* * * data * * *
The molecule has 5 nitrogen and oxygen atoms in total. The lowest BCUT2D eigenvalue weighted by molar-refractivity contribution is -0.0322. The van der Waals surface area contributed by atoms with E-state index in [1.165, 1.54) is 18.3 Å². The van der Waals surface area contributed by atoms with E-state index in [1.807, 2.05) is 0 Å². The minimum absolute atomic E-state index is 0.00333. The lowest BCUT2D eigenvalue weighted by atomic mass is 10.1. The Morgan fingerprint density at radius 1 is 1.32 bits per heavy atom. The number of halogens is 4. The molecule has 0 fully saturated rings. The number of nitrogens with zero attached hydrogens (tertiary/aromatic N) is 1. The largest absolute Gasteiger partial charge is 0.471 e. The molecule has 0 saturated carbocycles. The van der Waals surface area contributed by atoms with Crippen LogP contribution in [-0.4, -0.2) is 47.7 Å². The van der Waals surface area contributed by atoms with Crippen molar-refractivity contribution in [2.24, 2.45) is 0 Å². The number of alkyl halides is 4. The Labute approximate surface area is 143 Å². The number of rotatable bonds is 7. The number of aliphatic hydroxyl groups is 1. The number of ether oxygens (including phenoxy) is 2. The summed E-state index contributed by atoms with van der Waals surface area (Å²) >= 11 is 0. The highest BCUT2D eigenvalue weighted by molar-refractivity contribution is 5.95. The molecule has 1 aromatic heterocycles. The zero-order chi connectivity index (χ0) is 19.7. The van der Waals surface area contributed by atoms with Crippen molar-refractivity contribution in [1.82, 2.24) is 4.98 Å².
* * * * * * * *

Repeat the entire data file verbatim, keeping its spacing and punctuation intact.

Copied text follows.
The molecule has 5 nitrogen and oxygen atoms in total. The lowest BCUT2D eigenvalue weighted by molar-refractivity contribution is -0.0322. The van der Waals surface area contributed by atoms with E-state index in [1.165, 1.54) is 18.3 Å². The van der Waals surface area contributed by atoms with E-state index in [1.807, 2.05) is 0 Å². The minimum absolute atomic E-state index is 0.00333. The lowest BCUT2D eigenvalue weighted by atomic mass is 10.1. The Morgan fingerprint density at radius 1 is 1.32 bits per heavy atom. The number of halogens is 4. The molecule has 0 fully saturated rings. The number of nitrogens with zero attached hydrogens (tertiary/aromatic N) is 1. The largest absolute Gasteiger partial charge is 0.471 e. The molecule has 0 saturated carbocycles. The van der Waals surface area contributed by atoms with Crippen LogP contribution in [-0.4, -0.2) is 47.7 Å². The van der Waals surface area contributed by atoms with Crippen molar-refractivity contribution in [2.24, 2.45) is 0 Å². The number of alkyl halides is 4. The Labute approximate surface area is 143 Å². The number of rotatable bonds is 7. The number of aliphatic hydroxyl groups is 1. The number of ether oxygens (including phenoxy) is 2. The summed E-state index contributed by atoms with van der Waals surface area (Å²) >= 11 is 0. The highest BCUT2D eigenvalue weighted by molar-refractivity contribution is 5.95. The molecule has 1 aromatic heterocycles. The zero-order chi connectivity index (χ0) is 19.7. The van der Waals surface area contributed by atoms with Crippen molar-refractivity contribution in [1.82, 2.24) is 4.98 Å².